Goodreads review, last updated April 04, 2012
Damn... I did not see that coming. No, not at all.
Kami Glass has lived in Sorry-in-the-Vale all her life. She's always been considered a bit of an outsider, due to her grandmother's foreign heritage and her own penchance to spend copious amounts of time with her imaginary friend.
Only he is not so imaginary. When the Lynburns, a mysterious family that is more or less the lords of the Vale, return, one of the younger boys turns out not to be Jared - the boy Kami has talked to all her life, and who is, in fact, very taken with her. As the two of them uncover the secrets around the Lynburns and Sorry-in-the-Vale, they will have to figure a way to deal with this sudden change in their lives.
Okay, first of all, I read this book as an e-galley from the publishers. I don't know if that means that edits and copy-edits are done or not yet, but I'm pretty sure that the minor gripes I had with the writing would not be present in the finished version.
I won't lie, I have a soft spot in my heart for SRB. Her characters always make me crack up, even if there is nothing to crack up about, and I love it how she takes the old cliches of the genre and turns them up on their heads. The bad boy who has a heart of gold is still a very bad boy. The inexplicable connection the two leads feel between each other has, in fact, an explenation, and it's not a pretty one. She also focuses a lot on the themes of family and friendship, rather than love. It's all very refreshing.
Kami in particular is a delightful heroine - proactive, funny and headstrong. She's not afraid to fight for her friends, and is fiercely protective of those she cares about, but she's also vulnerable and sweet and has her limits. I always like that about SRB's heroines, because they manage to stay true to themselves and they're adamant against accepting a relationship with anyone before they stand on equal ground.
That, however, leads me to a couple of minor gripes I have with the story. Pay attention, it's gripes , not problems. This is stuff about the book that wasn't problematic, per se, but made me really pause and reflect.
First of all, by some weird accident, I've been noticing re-ocurring trends in the writing of authors I read, that is to say, similar elements in different books by the same authors. This won't be noticed by someone who hasn't read all the Demon's Lexicon books, but it's there. We have the family vs outsiders debate. We have a protagonist without a father, and who has a very strained relationship with his (possibly crazy), detached mother.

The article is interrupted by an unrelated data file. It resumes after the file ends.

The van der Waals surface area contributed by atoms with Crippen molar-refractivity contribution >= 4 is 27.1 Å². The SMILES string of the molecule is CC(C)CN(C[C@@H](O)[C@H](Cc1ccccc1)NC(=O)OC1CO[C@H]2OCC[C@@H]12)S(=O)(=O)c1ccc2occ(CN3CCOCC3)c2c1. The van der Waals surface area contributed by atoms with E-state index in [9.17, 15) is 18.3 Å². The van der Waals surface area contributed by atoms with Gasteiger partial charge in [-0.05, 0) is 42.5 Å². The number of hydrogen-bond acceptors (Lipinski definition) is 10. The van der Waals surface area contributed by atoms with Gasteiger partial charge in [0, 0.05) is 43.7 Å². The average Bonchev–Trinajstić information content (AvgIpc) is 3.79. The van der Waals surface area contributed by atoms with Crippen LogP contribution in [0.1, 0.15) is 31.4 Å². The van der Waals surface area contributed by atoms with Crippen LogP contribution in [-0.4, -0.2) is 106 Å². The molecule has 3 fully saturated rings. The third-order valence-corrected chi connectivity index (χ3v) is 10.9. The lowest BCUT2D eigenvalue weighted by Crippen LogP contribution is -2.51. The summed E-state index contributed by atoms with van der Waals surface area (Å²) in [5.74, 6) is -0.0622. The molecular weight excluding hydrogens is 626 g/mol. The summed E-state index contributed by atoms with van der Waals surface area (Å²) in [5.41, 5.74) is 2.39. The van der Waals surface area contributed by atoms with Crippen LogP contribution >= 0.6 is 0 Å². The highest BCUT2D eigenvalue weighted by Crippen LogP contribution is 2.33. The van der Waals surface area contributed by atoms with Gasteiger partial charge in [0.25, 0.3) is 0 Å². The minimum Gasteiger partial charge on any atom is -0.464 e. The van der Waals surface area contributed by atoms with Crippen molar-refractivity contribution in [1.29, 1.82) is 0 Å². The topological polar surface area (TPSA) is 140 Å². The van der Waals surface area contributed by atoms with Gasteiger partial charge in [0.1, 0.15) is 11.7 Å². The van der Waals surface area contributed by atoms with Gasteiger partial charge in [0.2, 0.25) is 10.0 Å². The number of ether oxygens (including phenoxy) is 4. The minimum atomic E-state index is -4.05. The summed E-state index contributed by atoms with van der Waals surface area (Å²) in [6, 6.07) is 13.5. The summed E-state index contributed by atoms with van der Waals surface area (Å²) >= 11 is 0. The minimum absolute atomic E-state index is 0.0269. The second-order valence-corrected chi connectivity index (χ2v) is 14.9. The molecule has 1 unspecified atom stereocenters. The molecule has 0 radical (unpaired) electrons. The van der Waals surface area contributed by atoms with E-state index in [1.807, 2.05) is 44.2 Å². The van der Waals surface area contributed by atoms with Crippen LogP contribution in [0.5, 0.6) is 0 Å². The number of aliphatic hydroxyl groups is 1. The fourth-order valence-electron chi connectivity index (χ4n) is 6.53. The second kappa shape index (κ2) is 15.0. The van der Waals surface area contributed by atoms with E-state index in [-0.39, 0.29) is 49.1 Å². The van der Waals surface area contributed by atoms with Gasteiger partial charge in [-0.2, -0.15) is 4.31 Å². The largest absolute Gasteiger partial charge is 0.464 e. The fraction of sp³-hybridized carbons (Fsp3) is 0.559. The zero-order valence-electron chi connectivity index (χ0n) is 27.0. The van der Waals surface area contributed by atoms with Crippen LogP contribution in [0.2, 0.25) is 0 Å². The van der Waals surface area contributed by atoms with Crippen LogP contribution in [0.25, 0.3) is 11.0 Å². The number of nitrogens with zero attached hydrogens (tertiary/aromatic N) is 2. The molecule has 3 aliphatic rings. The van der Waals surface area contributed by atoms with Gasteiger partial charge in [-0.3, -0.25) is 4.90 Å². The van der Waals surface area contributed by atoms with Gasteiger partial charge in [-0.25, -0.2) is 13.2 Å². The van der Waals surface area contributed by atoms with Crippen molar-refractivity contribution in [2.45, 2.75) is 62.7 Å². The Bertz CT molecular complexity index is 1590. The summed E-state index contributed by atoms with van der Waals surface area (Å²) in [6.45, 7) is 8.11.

And then there is Jared and Kami's connection, which actually runs deeper than sharing a few thoughts. In "Demon's Covenant", Nick places a mark on Mae (on her request) which makes it possible for him to influence her emotions and thoughts. This puts their relationship out of balance and Mae refuses to even kiss Nick until she has found a way to tell her emotions from his. Kami and Jared have something very similar, though it has been going on for much longer.
That leads me to the next gripe I have. I said already that SRB turns tired old tropes on their heads and I wasn't kidding: Where a Bella-wannabe would have been thrilled to have 24/7 access to her boyfriend's head (and him to hers), Kami doesn't. She wants to set some boundaries, and make sure that Jared loves her for herself, and not this one special thing they have between each other. He doesn't.
For me to explain this properly, I need to make something clear about Jared: He's an extremely lonely and troubled boy . He faces a lot of change and uncertainty in is life and lacks the proper perspective or guidance to deal with them in a calm, rational manner. He is fiercely protective of Kami - she's the only person who understands him completely and trusts him beyond all doubt, something even his mother hasn't done. It's natural for him to want to protect their connection...
...but that only gives Kami more reasons to do it. Because here's the thing, while she respects the boundaries he sets for himself, he is constantly pushing at hers. His reaction, when getting over the initial shock that his imaginary friend is real, is to suggest they date because their connection is some karmatic indication that they are meant to be together. He puts Kami on a pedestal, but she just wants a relationship on equal terms. If she accepted to go along with what he wanted, their relationship would have turned very toxic, very soon.
The fact that Kami goes along with the severing of their link is great. But it doesn't make Jared's reaction to it any less frustrating. The fact is, him throwing hissy fits whenever Kami tried to have a mature conversation made me lose a lot of respect for this guy. But I'm being pessimistic here: I have hopes that he will redeem himself in Unbound.
Note: A copy of this book was provided by the publishers via NetGalley for the purposes of this review.
Note 2: Image via Goodreads.